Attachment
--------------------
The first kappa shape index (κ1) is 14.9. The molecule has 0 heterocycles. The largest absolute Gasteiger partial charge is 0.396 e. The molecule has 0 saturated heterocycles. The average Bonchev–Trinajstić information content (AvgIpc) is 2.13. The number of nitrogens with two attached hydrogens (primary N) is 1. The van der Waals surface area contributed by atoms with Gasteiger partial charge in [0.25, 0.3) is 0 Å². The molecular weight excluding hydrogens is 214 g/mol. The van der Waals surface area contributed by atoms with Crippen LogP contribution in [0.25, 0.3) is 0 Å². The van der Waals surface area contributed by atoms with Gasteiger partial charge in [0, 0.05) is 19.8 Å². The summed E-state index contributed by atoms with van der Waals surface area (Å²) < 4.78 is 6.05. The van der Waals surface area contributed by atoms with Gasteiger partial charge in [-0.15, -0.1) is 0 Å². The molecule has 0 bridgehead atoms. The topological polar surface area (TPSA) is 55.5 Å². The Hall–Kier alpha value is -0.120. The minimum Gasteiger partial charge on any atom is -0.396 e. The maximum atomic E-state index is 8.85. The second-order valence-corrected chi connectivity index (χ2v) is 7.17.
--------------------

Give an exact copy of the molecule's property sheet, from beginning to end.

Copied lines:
The first kappa shape index (κ1) is 14.9. The molecule has 0 heterocycles. The largest absolute Gasteiger partial charge is 0.396 e. The molecule has 0 saturated heterocycles. The average Bonchev–Trinajstić information content (AvgIpc) is 2.13. The number of nitrogens with two attached hydrogens (primary N) is 1. The van der Waals surface area contributed by atoms with Gasteiger partial charge in [0.25, 0.3) is 0 Å². The molecular weight excluding hydrogens is 214 g/mol. The van der Waals surface area contributed by atoms with Crippen LogP contribution in [0.25, 0.3) is 0 Å². The van der Waals surface area contributed by atoms with Gasteiger partial charge in [0, 0.05) is 19.8 Å². The summed E-state index contributed by atoms with van der Waals surface area (Å²) < 4.78 is 6.05. The van der Waals surface area contributed by atoms with Gasteiger partial charge in [-0.15, -0.1) is 0 Å². The molecule has 0 bridgehead atoms. The topological polar surface area (TPSA) is 55.5 Å². The Hall–Kier alpha value is -0.120. The minimum Gasteiger partial charge on any atom is -0.396 e. The maximum atomic E-state index is 8.85. The second-order valence-corrected chi connectivity index (χ2v) is 7.17.